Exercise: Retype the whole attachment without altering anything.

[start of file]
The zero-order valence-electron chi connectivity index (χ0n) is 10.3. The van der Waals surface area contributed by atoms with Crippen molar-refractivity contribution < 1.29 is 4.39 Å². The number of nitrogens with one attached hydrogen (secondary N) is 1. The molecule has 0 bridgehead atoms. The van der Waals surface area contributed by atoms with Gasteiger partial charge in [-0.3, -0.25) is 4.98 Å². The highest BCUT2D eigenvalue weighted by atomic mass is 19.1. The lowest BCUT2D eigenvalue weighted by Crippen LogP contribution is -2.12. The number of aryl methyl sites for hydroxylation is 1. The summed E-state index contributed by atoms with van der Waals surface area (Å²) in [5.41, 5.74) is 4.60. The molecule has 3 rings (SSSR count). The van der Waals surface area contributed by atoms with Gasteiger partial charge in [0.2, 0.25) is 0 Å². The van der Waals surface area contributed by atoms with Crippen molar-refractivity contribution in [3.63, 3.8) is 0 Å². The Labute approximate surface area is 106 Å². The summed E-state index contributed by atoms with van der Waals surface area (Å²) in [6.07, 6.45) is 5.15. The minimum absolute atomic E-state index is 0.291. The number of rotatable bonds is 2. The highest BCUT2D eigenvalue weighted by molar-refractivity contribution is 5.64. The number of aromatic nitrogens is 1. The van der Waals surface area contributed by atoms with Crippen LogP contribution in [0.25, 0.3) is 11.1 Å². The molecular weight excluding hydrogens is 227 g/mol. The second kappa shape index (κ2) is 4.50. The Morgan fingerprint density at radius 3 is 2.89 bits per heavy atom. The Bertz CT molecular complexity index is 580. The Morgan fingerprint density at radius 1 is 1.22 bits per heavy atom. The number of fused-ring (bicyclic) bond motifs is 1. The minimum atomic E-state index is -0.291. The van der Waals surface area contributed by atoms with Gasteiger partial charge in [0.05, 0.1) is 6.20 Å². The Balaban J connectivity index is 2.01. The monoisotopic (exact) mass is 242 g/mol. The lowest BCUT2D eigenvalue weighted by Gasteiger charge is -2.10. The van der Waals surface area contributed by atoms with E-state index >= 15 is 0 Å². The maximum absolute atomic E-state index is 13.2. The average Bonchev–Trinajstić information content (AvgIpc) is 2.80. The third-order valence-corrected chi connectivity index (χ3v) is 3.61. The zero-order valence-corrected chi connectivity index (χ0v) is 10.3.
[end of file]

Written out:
The zero-order valence-electron chi connectivity index (χ0n) is 10.3. The van der Waals surface area contributed by atoms with Crippen molar-refractivity contribution < 1.29 is 4.39 Å². The number of nitrogens with one attached hydrogen (secondary N) is 1. The molecule has 0 bridgehead atoms. The van der Waals surface area contributed by atoms with Gasteiger partial charge in [-0.3, -0.25) is 4.98 Å². The highest BCUT2D eigenvalue weighted by atomic mass is 19.1. The lowest BCUT2D eigenvalue weighted by Crippen LogP contribution is -2.12. The number of aryl methyl sites for hydroxylation is 1. The summed E-state index contributed by atoms with van der Waals surface area (Å²) in [5.41, 5.74) is 4.60. The molecule has 3 rings (SSSR count). The van der Waals surface area contributed by atoms with Gasteiger partial charge in [0.2, 0.25) is 0 Å². The van der Waals surface area contributed by atoms with Crippen molar-refractivity contribution in [3.63, 3.8) is 0 Å². The Labute approximate surface area is 106 Å². The summed E-state index contributed by atoms with van der Waals surface area (Å²) in [6.07, 6.45) is 5.15. The minimum absolute atomic E-state index is 0.291. The number of rotatable bonds is 2. The highest BCUT2D eigenvalue weighted by molar-refractivity contribution is 5.64. The number of aromatic nitrogens is 1. The van der Waals surface area contributed by atoms with Crippen LogP contribution in [0.25, 0.3) is 11.1 Å². The molecular weight excluding hydrogens is 227 g/mol. The second kappa shape index (κ2) is 4.50. The Morgan fingerprint density at radius 3 is 2.89 bits per heavy atom. The Bertz CT molecular complexity index is 580. The Morgan fingerprint density at radius 1 is 1.22 bits per heavy atom. The number of fused-ring (bicyclic) bond motifs is 1. The minimum atomic E-state index is -0.291. The van der Waals surface area contributed by atoms with Gasteiger partial charge in [0.05, 0.1) is 6.20 Å². The Balaban J connectivity index is 2.01. The monoisotopic (exact) mass is 242 g/mol. The lowest BCUT2D eigenvalue weighted by Gasteiger charge is -2.10. The van der Waals surface area contributed by atoms with E-state index >= 15 is 0 Å². The maximum absolute atomic E-state index is 13.2. The average Bonchev–Trinajstić information content (AvgIpc) is 2.80. The third-order valence-corrected chi connectivity index (χ3v) is 3.61. The zero-order valence-corrected chi connectivity index (χ0v) is 10.3.